Thursday, October 12, 2023

Review: Ignorance by Michele Roberts

by Michele Roberts

Publisher: Bloomsbury
Pages: 240
Format: book
Buy the Book: Amazon

Goodreads:  After every war, there are stories that are locked away like bluebottles in drawers and kept silent. But sometimes the past can return: in the smell of carbolic soap, in whispers darting through a village after mass, in the colour of an undelivered letter.

Jeanne Nerin and Marie-Angèle Baudry grow up, side by side yet apart, in the village of Ste Madeleine. Marie-Angèle is the daughter of the grocer, inflated with ideas of her own piety and rightful place in society. Jeanne's mother washes clothes for a living. She used to be a Jew until this became too dangerous. Jeanne does not think twice about grasping the slender chances life throws at her. Marie-Angèle does not grasp; she aspires to a future of comfort and influence.

When war falls out of the sky, along with it tumbles a new, grown-up world. The village must think on its feet, play its part in a game for which no one knows the rules. Not even the dubious hero with 'business contacts' who sweeps Marie-Angèle off her feet. Not even the reclusive artist living alone with his sensual, red canvases. In these uncertain times, the enemy may be hiding in your garden shed and the truth is all too easily buried under a pyramid of recriminations.

Kritters Thoughts:  A unique historical fiction book that is told through multiple women as they try to survive World War II and its impact on the French people. While more than two women take turns telling this story, there are two main women who have very different lives and survive the war in very different ways. Without spoiling, it was so hard to read one woman's and think she was thriving and then see events happening in the other and see another side of the coin. They both were doing what they could to endure the war and it was heartbreaking to read it all. Without quotation marks and dates, this book was hard to read as I didn't quite know easily that these women were sharing their stories, but were at different moments in time during the war. Each woman had an experience and without even stepping foot in a concentration camp, this book was hard to read to see what women went through at this time. This book was stark both in its physical editing and the description of the time and place.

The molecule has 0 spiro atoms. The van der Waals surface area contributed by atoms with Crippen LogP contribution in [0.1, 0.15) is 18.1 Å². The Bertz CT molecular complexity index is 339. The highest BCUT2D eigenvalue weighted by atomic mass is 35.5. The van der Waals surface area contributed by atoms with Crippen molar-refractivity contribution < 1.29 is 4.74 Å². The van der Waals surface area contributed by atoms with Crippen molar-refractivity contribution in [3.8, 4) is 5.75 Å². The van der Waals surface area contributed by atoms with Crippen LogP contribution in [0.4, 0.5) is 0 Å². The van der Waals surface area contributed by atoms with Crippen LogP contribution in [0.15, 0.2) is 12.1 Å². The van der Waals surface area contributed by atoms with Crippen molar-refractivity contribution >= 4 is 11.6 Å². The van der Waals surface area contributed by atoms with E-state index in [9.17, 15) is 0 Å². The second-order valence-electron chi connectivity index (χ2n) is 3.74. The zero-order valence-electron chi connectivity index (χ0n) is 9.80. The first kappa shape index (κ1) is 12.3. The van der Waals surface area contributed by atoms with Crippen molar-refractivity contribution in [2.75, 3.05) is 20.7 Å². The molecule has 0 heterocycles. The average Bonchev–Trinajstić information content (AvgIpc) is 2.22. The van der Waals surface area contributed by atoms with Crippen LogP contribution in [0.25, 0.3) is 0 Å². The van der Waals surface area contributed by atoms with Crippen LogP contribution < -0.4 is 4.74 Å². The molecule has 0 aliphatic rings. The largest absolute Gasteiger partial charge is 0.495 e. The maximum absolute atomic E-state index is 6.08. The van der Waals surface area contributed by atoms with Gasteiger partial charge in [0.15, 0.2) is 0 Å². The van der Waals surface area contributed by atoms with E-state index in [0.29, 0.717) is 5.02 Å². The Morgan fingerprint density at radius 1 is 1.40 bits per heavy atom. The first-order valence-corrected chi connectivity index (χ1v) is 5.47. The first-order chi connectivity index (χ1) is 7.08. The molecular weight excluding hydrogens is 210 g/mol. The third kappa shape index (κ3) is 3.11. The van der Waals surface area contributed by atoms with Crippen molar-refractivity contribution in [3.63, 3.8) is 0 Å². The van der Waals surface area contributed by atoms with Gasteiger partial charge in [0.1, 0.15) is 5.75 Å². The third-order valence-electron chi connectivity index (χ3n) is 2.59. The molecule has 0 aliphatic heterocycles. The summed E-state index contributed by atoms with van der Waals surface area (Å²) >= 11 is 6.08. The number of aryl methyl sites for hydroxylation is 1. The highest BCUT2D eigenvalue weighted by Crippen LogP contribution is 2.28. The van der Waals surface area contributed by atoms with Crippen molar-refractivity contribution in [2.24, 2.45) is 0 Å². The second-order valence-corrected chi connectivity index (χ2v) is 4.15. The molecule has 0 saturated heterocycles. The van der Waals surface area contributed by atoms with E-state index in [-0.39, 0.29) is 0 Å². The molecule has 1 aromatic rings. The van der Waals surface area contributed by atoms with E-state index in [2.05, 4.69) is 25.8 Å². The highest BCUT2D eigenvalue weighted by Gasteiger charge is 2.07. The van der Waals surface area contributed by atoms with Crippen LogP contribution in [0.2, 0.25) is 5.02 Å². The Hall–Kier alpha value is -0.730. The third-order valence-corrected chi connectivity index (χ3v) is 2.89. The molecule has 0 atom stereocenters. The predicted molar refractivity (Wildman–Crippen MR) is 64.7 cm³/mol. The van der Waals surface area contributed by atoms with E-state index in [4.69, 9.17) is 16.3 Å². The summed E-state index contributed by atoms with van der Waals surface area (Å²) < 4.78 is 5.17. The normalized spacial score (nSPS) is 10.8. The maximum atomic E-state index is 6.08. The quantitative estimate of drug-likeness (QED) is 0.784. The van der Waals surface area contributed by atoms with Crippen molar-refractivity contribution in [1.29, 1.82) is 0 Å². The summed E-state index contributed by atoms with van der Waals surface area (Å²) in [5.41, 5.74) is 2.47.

Rating: enjoyable, but didn't leave me wanting more

Disclosure of Material Connection:  I received one copy of this book free of charge from Netgalley.  I was not required to write a positive review in exchange for receipt of the book; rather, the opinions expressed in this review are my own.

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